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The famous martial artist and actor Bruce Lee could knock a man flat with a fist that traveled only one inch. How? William Herkewitz of Popular Mechanics decided to find out.
Lee was successful in part because he had mastered his body in such a way that he could use every muscle optimally in order to bring the greatest possible force to bear under that distance constraint. Herkewitz talked to Jessica Rose, a biomechanical researcher at Stanford University:
By the time the one-inch punch has made contact with its target, Lee has combined the power of some of the biggest muscles in his body into a tiny area of force. But while the one-inch punch is built upon the explosive power of multiple muscles, Rose insists that Bruce Lee’s muscles are actually not the most important engine behind the blow.
"Muscle fibers do not dictate coordination," Rose says, "and coordination and timing are essential factors behind movements like this one-inch punch."
Because the punch happens over such a short amount of time, Lee has to synchronize each segment of the jab—his twisting hip, extending knees, and thrusting shoulder, elbow, and wrist—with incredible accuracy. Furthermore, each joint in Lee’s body has a single moment of peak acceleration, and to get maximum juice out of the move, Lee must layer his movements so that each period of peak acceleration follows the last one instantly.
And that coordination takes us into the field of neuroscience. Ed Roberts, a neuroscientist at Imperial College London, studied how the brains of martial arts practitioners behaved during physical feats. He found that the activity of the white matter in the brain was decisive:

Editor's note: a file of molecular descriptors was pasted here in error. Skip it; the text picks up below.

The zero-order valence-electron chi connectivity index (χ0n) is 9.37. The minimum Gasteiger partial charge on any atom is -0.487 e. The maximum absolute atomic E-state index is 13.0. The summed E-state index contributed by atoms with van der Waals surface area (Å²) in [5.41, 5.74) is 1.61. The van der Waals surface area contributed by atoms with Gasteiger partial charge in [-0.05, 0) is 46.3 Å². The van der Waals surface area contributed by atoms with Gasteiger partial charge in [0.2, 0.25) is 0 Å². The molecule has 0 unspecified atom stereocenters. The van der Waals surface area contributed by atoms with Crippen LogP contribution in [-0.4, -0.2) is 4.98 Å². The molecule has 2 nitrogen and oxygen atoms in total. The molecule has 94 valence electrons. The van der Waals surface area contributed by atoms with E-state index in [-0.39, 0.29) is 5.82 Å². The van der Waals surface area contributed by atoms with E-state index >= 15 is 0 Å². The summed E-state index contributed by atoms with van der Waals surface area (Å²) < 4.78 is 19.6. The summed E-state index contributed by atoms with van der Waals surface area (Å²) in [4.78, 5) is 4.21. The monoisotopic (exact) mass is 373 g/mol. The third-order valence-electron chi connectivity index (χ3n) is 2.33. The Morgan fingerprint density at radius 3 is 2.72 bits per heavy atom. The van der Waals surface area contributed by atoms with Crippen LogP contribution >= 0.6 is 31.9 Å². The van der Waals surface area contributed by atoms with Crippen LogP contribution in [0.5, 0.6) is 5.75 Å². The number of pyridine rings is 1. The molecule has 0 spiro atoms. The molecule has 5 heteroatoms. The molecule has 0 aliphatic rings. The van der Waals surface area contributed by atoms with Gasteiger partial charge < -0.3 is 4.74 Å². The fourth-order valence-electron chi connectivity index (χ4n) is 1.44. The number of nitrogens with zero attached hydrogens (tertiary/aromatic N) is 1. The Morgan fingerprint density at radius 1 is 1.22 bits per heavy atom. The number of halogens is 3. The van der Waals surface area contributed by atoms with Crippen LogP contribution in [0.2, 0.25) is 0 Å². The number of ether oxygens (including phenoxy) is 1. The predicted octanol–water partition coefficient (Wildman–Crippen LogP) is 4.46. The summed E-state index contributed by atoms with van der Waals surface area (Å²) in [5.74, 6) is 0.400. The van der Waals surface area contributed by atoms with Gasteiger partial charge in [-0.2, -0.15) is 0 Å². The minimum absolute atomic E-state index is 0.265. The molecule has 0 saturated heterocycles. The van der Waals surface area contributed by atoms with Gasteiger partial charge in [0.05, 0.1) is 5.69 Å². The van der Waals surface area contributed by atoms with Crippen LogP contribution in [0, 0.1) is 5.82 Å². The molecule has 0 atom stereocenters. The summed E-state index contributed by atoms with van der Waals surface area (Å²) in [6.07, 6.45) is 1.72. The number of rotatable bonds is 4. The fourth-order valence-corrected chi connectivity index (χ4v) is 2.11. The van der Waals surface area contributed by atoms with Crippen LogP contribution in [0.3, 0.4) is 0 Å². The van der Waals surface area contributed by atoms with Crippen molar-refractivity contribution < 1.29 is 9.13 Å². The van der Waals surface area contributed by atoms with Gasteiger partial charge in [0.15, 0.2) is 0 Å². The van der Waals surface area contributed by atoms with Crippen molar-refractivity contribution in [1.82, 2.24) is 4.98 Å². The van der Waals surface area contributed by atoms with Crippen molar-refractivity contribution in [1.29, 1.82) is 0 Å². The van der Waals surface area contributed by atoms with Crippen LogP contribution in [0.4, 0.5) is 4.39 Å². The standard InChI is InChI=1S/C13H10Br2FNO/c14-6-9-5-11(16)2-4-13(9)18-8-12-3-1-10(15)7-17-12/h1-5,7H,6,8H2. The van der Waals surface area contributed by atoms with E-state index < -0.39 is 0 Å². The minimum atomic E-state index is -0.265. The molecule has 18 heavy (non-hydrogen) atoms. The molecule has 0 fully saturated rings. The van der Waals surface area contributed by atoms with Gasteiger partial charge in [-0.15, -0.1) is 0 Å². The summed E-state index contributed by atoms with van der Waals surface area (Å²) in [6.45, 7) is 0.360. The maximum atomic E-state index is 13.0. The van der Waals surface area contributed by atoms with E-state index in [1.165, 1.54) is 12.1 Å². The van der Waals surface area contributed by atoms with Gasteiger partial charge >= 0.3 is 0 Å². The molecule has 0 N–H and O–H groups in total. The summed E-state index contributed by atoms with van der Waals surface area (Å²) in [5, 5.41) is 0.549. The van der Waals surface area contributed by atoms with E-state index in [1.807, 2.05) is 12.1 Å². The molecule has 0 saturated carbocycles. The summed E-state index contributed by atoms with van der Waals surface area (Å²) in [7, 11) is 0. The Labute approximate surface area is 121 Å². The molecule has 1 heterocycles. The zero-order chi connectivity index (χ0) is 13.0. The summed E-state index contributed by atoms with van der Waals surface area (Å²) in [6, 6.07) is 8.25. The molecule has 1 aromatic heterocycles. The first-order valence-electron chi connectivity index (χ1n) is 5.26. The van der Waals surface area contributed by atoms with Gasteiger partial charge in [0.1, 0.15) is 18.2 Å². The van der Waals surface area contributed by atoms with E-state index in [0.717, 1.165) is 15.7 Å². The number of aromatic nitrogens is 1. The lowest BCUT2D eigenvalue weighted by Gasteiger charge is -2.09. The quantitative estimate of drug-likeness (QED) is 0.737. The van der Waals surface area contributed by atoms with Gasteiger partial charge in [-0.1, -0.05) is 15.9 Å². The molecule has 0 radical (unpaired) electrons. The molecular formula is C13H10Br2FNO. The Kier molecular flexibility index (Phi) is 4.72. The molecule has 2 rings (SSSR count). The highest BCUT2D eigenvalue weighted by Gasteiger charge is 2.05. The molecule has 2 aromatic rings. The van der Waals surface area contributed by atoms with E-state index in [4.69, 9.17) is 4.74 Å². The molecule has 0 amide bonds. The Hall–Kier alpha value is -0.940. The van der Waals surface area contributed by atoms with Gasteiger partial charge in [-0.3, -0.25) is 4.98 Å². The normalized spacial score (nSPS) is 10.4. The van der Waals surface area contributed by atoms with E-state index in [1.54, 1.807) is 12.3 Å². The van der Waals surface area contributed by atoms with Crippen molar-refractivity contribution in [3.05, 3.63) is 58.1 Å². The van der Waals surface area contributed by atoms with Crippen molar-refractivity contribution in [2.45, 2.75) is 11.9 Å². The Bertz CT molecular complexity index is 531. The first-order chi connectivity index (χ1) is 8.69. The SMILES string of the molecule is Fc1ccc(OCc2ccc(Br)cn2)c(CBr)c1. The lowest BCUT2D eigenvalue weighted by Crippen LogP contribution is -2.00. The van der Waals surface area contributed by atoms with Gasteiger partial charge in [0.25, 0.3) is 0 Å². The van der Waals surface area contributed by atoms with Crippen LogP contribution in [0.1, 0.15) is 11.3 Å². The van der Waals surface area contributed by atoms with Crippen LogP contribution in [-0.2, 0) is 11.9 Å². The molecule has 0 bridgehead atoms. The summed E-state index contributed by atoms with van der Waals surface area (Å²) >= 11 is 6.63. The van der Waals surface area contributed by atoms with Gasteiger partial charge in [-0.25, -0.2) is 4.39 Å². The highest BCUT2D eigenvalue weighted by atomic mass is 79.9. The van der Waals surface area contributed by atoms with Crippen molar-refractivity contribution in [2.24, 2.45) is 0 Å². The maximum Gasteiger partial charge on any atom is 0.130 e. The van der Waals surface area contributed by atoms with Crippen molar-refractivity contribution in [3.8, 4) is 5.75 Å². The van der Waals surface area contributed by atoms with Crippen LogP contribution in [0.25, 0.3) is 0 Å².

And when Roberts took brain scans of his study’s participants, he also found that the force and coordination of each participant’s two-inch punch was directly related to the microstructure of white matter—the substance that manages communication between brain cells—in a part of the brain called the supplementary motor cortex. This is important, because this brain region handles the coordination between the muscles of the limbs, which close-range punches rely on. The altered white matter allows for more abundant or complex cell connections in that brain region, Roberts says, which could increase the puncher’s ability to synchronize his or her movements.
So Bruce Lee owes his master feat in part to a beefed-up glob of white matter. But that doesn’t diminish the grandeur of the one-inch punch one bit. Like his muscles, Lee earned his brainpower the hard way, with many years of practice. Roberts says the white matter changes in his study’s participants can be traced to the concept of neuroplasticity—the brain’s ability to fundamentally rewire itself to cope with new demands. The more karate experts practiced these coordinated moves, the more the white matter in their supplementary motor cortex adapts.
-via Glenn Reynolds